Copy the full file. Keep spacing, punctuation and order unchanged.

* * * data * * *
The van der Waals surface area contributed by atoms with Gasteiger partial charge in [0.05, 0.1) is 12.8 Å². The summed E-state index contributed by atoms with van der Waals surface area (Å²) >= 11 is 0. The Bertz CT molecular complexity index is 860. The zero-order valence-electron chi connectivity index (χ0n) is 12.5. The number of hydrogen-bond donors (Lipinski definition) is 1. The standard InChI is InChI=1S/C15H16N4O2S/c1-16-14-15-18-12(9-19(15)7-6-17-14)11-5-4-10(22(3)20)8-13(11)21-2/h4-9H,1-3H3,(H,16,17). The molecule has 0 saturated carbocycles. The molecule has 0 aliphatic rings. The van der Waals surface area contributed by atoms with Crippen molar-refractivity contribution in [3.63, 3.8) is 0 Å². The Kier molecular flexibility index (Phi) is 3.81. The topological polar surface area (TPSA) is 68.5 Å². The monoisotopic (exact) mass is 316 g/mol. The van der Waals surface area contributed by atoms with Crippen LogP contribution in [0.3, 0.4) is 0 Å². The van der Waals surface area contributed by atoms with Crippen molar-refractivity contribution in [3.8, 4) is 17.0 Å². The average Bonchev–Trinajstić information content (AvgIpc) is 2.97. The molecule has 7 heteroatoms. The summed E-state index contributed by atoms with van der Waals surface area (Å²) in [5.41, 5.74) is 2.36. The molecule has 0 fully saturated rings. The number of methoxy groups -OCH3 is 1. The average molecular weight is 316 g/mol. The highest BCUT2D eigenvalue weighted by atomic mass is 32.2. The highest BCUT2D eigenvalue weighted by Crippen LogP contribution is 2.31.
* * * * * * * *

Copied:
The van der Waals surface area contributed by atoms with Gasteiger partial charge in [0.05, 0.1) is 12.8 Å². The summed E-state index contributed by atoms with van der Waals surface area (Å²) >= 11 is 0. The Bertz CT molecular complexity index is 860. The zero-order valence-electron chi connectivity index (χ0n) is 12.5. The number of hydrogen-bond donors (Lipinski definition) is 1. The standard InChI is InChI=1S/C15H16N4O2S/c1-16-14-15-18-12(9-19(15)7-6-17-14)11-5-4-10(22(3)20)8-13(11)21-2/h4-9H,1-3H3,(H,16,17). The molecule has 0 saturated carbocycles. The molecule has 0 aliphatic rings. The van der Waals surface area contributed by atoms with Crippen molar-refractivity contribution in [3.63, 3.8) is 0 Å². The Kier molecular flexibility index (Phi) is 3.81. The topological polar surface area (TPSA) is 68.5 Å². The monoisotopic (exact) mass is 316 g/mol. The van der Waals surface area contributed by atoms with Crippen LogP contribution in [0.3, 0.4) is 0 Å². The van der Waals surface area contributed by atoms with Crippen molar-refractivity contribution in [3.8, 4) is 17.0 Å². The average Bonchev–Trinajstić information content (AvgIpc) is 2.97. The molecule has 7 heteroatoms. The summed E-state index contributed by atoms with van der Waals surface area (Å²) in [5.41, 5.74) is 2.36. The molecule has 0 fully saturated rings. The number of methoxy groups -OCH3 is 1. The average molecular weight is 316 g/mol. The highest BCUT2D eigenvalue weighted by atomic mass is 32.2. The highest BCUT2D eigenvalue weighted by Crippen LogP contribution is 2.31.